In her words: What Christina Noto ’19 learned abroad, and why she’s headed to Namibia
The best learning occurs when we are outside of our comfort zones. During the fall semester of 2017, I studied abroad in Serbia, Bosnia, and Kosovo. I was eager to explore a new topic and region, having known very little about the Balkans and the field of Peace and Conflict.
My program through the School for International Training (SIT) was divided in two parts: three months were spent studying in Serbia, Bosnia, and Kosovo while living with a host family; and during the last month of the program I lived independently in Sarajevo, the capital of Bosnia. During the first three months, I learned about the conflict in the Balkans, studied the language, and developed skills as a journalist. Through experiential learning and immersing myself in new cultures, I was able to better understand the regional conflict, and my various privileges and biases as an American.
After the death of Josip Broz Tito, the leader of Yugoslavia, several nationalistic parties came to power: namely, Slobadon Milosevic, in Serbia. Tensions continued to rise after Slovenia and Croatia subsequently declared their independence. Serbia then invaded under the pretext of protecting and liberating Serbian minorities within those countries. As events continued to unfold, hundreds of thousands were lost in four separate, but evidently intertwined, wars.
When they hear I studied abroad in Serbia, many people think solely of ethnic conflict; however, through my immersion, I was also able to see that this region was more than a former “conflict area.” For example, during my first week in Serbia, my friends and I were given the task to explore Zeleni Venac – a green market in Belgrade. While at the market, we were encouraged to talk to locals to learn about the market’s history. Hungry and wanting to buy a snack, my friends and I assumed that our non-verbal communication skills were good enough to indicate that we wanted three fresh peaches. We ended up buying three kilograms. Moments like these were fairly common, but were so important in helping me understand and relate to the people and culture around me.
Months after this initial mishap while living in Sarajevo, I volunteered at the War Childhood Museum with the objective in mind to write a feature story. The War Childhood Museum in Sarajevo tells the stories of children affected by conflict by explaining the significance of everyday objects that have been donated. While there, I interviewed Mela Sotic. She was 8 when the war broke out in Bosnia and Herzegovina. “Dancing was something that helped me survive [the] war,” she explained to me while sitting in a café in Sarajevo. She had donated her white ballet slippers to the museum.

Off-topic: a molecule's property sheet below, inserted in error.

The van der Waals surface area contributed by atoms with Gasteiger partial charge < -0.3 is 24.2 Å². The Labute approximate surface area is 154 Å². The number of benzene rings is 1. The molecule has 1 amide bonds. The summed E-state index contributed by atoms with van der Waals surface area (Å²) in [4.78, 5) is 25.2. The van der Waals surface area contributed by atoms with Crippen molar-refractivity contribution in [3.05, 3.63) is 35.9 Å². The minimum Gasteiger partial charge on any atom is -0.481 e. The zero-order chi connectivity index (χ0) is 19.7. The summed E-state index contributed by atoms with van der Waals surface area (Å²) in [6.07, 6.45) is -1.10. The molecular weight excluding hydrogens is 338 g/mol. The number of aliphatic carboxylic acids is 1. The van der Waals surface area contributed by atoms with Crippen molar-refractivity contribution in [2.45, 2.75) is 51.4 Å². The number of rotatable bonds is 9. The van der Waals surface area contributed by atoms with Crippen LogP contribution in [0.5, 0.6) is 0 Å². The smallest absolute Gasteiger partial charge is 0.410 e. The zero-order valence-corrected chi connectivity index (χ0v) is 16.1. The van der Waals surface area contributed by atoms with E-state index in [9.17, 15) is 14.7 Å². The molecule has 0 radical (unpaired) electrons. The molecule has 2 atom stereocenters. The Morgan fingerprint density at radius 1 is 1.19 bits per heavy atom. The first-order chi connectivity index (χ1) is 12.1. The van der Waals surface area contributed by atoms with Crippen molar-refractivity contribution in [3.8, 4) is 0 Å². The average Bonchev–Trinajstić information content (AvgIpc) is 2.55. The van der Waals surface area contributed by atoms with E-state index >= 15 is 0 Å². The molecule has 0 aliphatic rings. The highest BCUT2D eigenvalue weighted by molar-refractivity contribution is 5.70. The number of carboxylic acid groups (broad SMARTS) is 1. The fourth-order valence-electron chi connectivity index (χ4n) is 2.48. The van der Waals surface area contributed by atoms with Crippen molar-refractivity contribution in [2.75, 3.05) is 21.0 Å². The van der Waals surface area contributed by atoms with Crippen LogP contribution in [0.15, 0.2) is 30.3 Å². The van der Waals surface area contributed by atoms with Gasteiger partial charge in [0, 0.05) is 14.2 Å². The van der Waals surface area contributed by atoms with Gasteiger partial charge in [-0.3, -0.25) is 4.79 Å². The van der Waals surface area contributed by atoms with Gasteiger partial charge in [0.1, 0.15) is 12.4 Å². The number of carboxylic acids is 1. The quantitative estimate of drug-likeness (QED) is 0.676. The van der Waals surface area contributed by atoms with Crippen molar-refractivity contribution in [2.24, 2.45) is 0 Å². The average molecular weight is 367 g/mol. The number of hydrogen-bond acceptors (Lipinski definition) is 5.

The War Childhood Museum opened in 2017, but is expanding to not only tell the stories of children affected by the conflict in Bosnia, but all over the world. While I volunteered at the museum, I catalogued and documented these objects that were donated to the museum by adults who were children during the war. As a history major, it genuinely excited me to be part of the War Childhood Museum, having the chance to work with these donated items. After I left Sarajevo they received the Counsel of Europe’s Museum Prize—a reflection on the amazing and important work they have already accomplished, and still are set out to do.
In addition, working in Sarajevo helped me to understand the ways in which conflict affects people both during, and years after, the conflict. Although my classes in Gettysburg taught me the “facts and figures” of conflicts, by studying in the Balkans, I was able to see how conflict truly impacts the lives of civilians. When I was not volunteering at the museum, I spent time exploring Sarajevo with my friends, talking to locals at “Franz and Sophie” – a tea shop named after Archduke Franz Ferdinand and his wife Sophie who were shot in 1914, shopping at the local market and, of course, eating my favorite Balkan food, chevapi. I learned how to live independently in a country and a culture different from my own.
I fell in love with Serbia during my global study experience. My time abroad has shifted the ways I see the world, interact with others, and even the way I carry myself. After returning to Gettysburg, I declared a Peace and Justice Studies minor because I realized this passion was always lurking beneath the surface. I recently helped to plan the first annual Peace and Justice Week at Gettysburg College, which culminated in a walkout protesting gun violence.
This summer I will be going to Namibia through a fellowship with the Center for Public Service and working on youth development. Of course, Namibia’s conflict and culture are very different compared to the Balkans, but I am so excited to further develop the skills I gained while abroad this past semester.
Founded in 1832, Gettysburg College is a highly selective four-year residential college of liberal arts and sciences with a strong academic tradition. Alumni include Rhodes Scholars, a Nobel laureate, and other distinguished scholars. The college enrolls 2,600 undergraduate students and is located on a 200-acre campus adjacent to the Gettysburg National Military Park in Pennsylvania.
Contact: Carina Sitkus, director of communications and content strategy, 717.337.6803
Posted: Tue, 29 May 2018
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